The Psychology of the Search Engine
There is yet another search engine on the block, this time in the form of an Australian-based engine called Mooter, officially launched in late 2003. The difference with the Mooter approach is the use of what the company refers to as â€œartificial algorithmsâ€? which essentially apply psychological principles to search engine design. The publicity of the Mooter company promises that, unlike standard Boolean search engines, Mooter personalises searches to the extent that no two searches will be the same. Or something. This revolves around the premise that the Mooter search engine understands â€œthe psychology of how users interact with informationâ€?. Stands to reason, as the company CEO has a BA in Psychology.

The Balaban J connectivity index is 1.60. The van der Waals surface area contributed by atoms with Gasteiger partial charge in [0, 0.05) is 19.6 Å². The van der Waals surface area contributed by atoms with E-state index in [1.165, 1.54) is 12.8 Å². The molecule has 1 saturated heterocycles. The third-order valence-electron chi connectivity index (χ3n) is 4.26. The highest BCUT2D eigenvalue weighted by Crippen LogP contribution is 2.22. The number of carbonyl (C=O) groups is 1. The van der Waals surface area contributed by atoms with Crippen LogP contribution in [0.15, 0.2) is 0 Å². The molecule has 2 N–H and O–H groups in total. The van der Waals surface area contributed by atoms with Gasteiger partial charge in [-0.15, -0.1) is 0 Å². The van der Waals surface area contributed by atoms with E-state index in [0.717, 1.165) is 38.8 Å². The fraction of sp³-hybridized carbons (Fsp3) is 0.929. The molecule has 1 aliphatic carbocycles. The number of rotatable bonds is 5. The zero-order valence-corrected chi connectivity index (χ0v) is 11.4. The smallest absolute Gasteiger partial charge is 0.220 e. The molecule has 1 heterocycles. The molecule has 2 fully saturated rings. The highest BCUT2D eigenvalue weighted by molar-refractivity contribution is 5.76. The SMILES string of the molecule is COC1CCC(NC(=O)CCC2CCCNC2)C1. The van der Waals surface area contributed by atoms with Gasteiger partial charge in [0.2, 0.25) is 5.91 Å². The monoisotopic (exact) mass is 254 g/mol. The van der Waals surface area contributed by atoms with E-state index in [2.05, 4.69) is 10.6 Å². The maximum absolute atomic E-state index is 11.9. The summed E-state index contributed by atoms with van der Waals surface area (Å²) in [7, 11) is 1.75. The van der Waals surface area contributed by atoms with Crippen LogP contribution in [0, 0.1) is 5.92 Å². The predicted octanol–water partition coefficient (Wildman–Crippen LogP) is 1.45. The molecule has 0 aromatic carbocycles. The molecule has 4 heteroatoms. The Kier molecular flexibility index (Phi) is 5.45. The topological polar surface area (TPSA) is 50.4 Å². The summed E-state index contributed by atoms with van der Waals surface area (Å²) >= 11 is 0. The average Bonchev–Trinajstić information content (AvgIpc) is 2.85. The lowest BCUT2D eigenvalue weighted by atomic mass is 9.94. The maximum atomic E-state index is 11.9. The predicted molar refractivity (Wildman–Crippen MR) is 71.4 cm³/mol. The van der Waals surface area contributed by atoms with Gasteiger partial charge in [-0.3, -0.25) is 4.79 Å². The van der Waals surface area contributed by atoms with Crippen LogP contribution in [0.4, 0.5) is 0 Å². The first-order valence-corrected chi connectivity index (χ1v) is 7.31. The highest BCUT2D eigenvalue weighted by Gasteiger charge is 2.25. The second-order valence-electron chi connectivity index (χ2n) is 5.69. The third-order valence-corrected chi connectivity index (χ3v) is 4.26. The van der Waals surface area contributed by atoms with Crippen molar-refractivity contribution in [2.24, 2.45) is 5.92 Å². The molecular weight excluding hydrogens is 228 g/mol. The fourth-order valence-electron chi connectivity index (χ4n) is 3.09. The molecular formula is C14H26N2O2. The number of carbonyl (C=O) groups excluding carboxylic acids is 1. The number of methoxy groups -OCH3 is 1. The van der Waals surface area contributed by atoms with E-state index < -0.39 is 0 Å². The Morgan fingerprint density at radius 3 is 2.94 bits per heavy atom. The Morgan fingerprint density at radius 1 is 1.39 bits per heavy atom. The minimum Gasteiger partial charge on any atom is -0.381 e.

While it is an interesting (and undoubtably worthwhile) goal to understand the underlying needs of the searcher, the logistics of this are harder to attain. Mooter creates graphical concept clusters based on the choices made by the searcher within the results already attained and, again, according to the company press release, the site uses underlying linguistic analysis of keyword searches to create these clusters. This has apparently involved extensive research into website â€˜themesâ€™ and, in this way, is similar to a subject access approach. It will be interesting to see how these aims of search psychology coexist with the siteâ€™s reliance on paid keyword searching revenue and initial technical glitches.